New User Special Price Expires in

Let's log you in.

Sign in with Facebook


Don't have a StudySoup account? Create one here!


Create a StudySoup account

Be part of our community, it's free to join!

Sign up with Facebook


Create your account
By creating an account you agree to StudySoup's terms and conditions and privacy policy

Already have a StudySoup account? Login here

optional final study quide

by: kaswimmer

optional final study quide psych 267

Marketplace > Psychlogy > psych 267 > optional final study quide
GPA 3.3
Adolescent Psychology
Jamie Abaied

Almost Ready


These notes were just uploaded, and will be ready to view shortly.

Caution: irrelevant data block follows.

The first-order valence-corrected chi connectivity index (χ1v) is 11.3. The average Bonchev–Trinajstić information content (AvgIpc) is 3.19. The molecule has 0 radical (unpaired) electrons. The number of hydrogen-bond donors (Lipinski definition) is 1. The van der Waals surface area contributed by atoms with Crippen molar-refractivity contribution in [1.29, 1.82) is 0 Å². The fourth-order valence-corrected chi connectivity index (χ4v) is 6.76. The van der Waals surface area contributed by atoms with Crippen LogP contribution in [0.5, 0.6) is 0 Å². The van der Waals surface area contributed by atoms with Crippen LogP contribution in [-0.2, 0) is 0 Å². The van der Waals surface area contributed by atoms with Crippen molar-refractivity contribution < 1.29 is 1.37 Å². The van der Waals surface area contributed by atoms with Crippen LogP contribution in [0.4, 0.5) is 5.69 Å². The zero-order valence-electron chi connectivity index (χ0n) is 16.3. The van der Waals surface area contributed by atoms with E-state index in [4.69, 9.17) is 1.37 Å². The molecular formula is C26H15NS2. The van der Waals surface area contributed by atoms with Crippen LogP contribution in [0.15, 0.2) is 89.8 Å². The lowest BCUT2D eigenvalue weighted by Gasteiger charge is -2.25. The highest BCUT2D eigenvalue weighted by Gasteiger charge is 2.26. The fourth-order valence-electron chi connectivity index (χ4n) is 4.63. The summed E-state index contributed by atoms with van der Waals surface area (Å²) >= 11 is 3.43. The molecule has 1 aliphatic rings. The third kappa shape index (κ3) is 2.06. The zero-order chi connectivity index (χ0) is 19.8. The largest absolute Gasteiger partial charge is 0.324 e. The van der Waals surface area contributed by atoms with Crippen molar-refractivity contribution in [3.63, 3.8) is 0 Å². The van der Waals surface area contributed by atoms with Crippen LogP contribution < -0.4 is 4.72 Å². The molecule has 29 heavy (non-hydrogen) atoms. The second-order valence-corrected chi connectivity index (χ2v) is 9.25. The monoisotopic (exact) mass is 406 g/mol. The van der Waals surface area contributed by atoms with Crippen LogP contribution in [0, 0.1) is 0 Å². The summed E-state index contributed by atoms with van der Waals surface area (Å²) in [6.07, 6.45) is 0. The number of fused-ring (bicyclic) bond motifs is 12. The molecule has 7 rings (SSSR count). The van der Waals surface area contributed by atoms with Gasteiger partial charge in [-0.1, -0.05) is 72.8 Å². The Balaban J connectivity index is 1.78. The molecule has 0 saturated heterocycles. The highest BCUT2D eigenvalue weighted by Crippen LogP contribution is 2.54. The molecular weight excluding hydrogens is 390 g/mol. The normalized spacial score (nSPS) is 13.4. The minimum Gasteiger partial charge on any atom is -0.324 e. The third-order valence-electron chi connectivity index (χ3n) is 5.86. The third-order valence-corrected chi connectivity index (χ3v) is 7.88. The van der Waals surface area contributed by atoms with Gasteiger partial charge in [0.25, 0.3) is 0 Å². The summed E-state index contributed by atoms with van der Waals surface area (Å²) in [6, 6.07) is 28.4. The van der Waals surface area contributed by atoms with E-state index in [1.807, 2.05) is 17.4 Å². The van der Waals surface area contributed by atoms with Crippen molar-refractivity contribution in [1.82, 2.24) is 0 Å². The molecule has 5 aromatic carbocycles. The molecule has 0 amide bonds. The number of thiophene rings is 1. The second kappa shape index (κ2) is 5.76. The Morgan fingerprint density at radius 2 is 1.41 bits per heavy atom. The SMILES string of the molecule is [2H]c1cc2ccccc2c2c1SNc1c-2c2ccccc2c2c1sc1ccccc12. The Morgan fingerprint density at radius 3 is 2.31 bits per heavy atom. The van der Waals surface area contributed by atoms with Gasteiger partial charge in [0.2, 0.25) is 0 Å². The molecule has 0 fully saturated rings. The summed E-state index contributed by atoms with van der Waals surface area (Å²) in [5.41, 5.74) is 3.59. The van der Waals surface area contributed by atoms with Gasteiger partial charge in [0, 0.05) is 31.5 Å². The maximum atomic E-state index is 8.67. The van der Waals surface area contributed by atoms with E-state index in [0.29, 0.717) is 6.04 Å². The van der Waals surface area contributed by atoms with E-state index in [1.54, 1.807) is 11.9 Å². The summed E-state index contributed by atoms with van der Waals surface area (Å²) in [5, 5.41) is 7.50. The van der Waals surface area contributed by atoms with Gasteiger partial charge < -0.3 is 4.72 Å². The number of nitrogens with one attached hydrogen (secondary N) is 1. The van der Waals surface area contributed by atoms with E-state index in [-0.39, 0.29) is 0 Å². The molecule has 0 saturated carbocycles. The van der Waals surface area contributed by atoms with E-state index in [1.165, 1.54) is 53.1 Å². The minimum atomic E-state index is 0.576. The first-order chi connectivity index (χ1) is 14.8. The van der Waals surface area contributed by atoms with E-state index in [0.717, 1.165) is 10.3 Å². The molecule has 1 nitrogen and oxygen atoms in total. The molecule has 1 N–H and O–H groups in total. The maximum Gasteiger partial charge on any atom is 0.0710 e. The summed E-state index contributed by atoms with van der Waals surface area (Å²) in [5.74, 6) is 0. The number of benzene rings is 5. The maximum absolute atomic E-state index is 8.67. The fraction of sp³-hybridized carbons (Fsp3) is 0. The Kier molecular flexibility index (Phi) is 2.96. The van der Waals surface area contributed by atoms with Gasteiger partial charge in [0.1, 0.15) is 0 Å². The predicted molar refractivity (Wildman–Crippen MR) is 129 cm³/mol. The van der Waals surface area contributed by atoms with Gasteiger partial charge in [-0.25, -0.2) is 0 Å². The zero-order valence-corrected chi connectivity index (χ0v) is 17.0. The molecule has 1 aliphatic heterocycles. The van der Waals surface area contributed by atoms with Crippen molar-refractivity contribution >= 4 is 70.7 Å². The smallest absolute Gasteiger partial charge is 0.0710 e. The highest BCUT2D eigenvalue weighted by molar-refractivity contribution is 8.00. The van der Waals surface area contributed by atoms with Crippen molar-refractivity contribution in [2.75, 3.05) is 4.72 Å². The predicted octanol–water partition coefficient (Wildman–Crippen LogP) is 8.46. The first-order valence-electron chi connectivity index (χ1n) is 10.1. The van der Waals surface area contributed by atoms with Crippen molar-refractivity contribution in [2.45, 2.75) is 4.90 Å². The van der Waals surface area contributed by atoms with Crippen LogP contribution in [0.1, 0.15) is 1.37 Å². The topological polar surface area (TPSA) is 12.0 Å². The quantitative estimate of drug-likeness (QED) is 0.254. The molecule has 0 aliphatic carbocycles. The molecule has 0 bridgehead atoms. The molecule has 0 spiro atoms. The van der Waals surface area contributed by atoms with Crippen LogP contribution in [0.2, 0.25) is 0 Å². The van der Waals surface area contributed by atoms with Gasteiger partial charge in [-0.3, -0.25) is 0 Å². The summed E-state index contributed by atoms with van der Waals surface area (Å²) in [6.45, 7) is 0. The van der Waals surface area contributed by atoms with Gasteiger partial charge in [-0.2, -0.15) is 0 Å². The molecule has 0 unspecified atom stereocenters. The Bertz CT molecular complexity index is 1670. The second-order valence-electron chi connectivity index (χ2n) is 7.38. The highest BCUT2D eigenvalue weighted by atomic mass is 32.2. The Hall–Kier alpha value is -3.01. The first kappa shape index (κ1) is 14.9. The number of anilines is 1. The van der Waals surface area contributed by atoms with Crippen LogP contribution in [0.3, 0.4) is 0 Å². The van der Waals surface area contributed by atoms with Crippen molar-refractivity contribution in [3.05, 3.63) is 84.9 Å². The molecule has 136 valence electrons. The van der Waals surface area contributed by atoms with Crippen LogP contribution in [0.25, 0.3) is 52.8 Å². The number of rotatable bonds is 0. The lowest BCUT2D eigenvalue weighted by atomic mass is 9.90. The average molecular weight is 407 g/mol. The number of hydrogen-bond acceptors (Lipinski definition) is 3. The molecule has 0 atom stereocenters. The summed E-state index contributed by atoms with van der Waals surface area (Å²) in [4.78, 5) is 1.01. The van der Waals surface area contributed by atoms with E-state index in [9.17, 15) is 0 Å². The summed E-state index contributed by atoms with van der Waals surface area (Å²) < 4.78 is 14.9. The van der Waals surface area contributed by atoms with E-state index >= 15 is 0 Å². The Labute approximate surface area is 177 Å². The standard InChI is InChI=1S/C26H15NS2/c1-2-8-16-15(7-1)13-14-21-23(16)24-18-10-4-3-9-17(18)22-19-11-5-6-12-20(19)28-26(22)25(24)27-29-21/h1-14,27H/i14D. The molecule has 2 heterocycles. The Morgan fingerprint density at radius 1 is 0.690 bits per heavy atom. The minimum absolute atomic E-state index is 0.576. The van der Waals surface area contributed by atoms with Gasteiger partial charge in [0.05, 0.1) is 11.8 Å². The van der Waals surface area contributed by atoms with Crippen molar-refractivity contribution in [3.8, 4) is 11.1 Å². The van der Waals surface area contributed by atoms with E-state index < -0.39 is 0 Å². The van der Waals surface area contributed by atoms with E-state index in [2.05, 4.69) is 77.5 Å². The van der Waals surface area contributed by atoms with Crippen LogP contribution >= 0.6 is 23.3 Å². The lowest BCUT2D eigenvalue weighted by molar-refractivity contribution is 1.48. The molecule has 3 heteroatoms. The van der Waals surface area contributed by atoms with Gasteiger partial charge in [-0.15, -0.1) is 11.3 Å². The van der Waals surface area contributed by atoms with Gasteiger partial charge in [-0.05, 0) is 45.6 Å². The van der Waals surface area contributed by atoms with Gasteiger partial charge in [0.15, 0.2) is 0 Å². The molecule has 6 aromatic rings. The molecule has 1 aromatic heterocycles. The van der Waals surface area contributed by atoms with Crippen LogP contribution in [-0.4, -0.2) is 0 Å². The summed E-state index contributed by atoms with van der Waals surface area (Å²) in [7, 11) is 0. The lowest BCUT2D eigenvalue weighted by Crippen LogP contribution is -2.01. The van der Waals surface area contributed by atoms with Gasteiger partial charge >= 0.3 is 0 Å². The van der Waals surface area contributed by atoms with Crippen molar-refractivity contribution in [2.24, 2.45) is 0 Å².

Purchase these notes here, or revisit this page.

Either way, we'll remind you when they're ready :)

Preview These Notes for FREE

Get a free preview of these Notes, just enter your email below.

Unlock Preview
Unlock Preview

Preview these materials now for free

Why put in your email? Get access to more of this material and other relevant free materials for your school

View Preview

About this Document

final study guide
Adolescent Psychology
Jamie Abaied
Study Guide
50 ?




Popular in Adolescent Psychology

Popular in Psychlogy

This page Study Guide was uploaded by kaswimmer on Sunday March 20, 2016. The Study Guide belongs to psych 267 at a university taught by Jamie Abaied in Fall 2015. Since its upload, it has received 23 views.

Popular in Psychlogy


Reviews for optional final study quide


Report this Material


What is Karma?


Karma is the currency of StudySoup.

You can buy or earn more Karma at anytime and redeem it for class notes, study guides, flashcards, and more!

Date Created: 03/20/16